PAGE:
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Buying a property abroad and facing the prospect of a weakening pound


Most British residents buying a property abroad will be shocked at the weakness of the pound against pretty much every popular currency, making their investment look expensive when compared with historical prices. Since June 2016, the pound has dropped 17% of its value against the dollar and almost 12% against the Euro.

Buying a property abroad this year will be much more expensive than it has been historically.

The Pound might not have finished  its dramatic losses just yet, either. The triggering of Article 50 towards the end of this month will provide GBP with 24 months of uncertainty as the UK government plots a course through the murky and unknown waters of Brexit.

Then there’s the question of a Scottish referendum. 

With both sides pushing their own agenda, it’s not clear at this stage whether Theresa May will bow to the pressure that Nicola Sturgeon and her SNP army are applying. The noises coming out of Downing Street are that the UK government won’t open a debate about devolution until Brexit negotiations have been finalised. But, we’ve all been here before and politicians have a habit of performing u-turns. What is clear, however, is that any further political unrest during the period of Brexit will add a further significant layer of uncertainty for the Pound to deal with.

Of course, things aren’t exactly rosy on the other side of the pond either. Donald Trump is doing his very best to keep us all on our toes and, I suspect, would prefer to see a weaker Dollar to aid his protectionist agenda. In Europe of course, we have the French elections coming up and a win for Marine Le Pen and her far right party could well put the cat amongst the pigeons – with a French exit from the European Union then a real possibility.  All of this on top of a mountain of debt from countries like Greece, Italy, Spain and Portugal providing the backdrop for a potential headache for the Euro in 2017 and beyond.

So where does this leave Brits buying property abroad?

Well, in short, it’s a pretty uncertain position right now. The way I see it, there are  a couple of options available.

The first is to do nothing and ride the volatility. The exchange rate may be favourable when the time comes to convert those pounds, but then again, it may not. If you can afford to spend more on your holiday home than originally planned, then it’s certainly the easiest option.

For those who are a little smarter, it’s worth spending a little bit of time on option two. Rather than leaving May, Sturgeon, Trump, Merkel et al to determine how much your property will cost, you can take matters in to your own hands by hedging against any likely scenario now.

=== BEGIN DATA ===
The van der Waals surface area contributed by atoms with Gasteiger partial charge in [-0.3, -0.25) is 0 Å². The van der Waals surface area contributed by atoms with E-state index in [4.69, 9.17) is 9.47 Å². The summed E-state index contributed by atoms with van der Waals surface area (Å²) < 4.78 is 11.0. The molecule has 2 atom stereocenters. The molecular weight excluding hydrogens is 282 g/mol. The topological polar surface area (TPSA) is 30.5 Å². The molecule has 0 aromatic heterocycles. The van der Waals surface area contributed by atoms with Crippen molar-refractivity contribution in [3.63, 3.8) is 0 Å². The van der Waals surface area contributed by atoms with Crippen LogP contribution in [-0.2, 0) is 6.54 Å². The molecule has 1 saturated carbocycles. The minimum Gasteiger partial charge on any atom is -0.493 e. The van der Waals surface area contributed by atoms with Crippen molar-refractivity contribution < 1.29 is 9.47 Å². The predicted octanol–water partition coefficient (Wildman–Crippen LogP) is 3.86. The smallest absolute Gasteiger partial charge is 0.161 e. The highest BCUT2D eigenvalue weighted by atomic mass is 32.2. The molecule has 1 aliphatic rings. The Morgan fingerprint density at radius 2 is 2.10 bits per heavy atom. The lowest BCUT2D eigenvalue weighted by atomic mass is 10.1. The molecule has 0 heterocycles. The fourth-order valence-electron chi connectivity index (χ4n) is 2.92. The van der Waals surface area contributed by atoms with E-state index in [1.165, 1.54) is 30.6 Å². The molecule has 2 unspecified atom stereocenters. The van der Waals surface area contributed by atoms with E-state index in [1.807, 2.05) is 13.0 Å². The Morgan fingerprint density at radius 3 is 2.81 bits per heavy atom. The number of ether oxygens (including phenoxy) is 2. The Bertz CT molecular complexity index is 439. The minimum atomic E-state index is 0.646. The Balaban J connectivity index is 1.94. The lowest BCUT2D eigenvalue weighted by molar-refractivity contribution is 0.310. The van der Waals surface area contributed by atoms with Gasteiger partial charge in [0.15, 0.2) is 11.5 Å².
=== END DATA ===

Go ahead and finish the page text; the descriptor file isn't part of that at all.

Now there are a couple of options available to you depending on your appetite for risk and your knowledge of which direction the currencies will move – in your favour or against it. Contracts for Difference and Spread betting are not for the faint-hearted but they will offer you exposure to the currency pairs that you’ll be looking to exchange. For a UK or Ireland resident, spread betting offers tax free profits so, any money you make on the trade will be available to use to invest elsewhere.

Bear in mind though, that there is considerable risk with this approach. As leveraged products, CFDs and spread betting can offer some pretty attractive profits. However, losses can be much larger than the value of the currency exchange drop, so do ensure you understand the risks before entering this kind of trade.

Exchange Traded Funds are your other option. Easily accessible, you can trade them like you would trade a company stock so all good stockbrokers will provide you with access. And the best bit for UK residents is that purchasing an ETF through a stocks and shares ISA account means that any profits you make are completely tax free. Of course, if the pound strengthens against, say, the Euro, there is a downside. The value of your investment will go down. But it’s worth considering the upshot of that scenario –  your purchase will also be cheaper.

I hope that gives you some food for thought – good luck with your purchase!

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This article does not constitute investment advice. Make sure you do your own research or consult a professional advisor.

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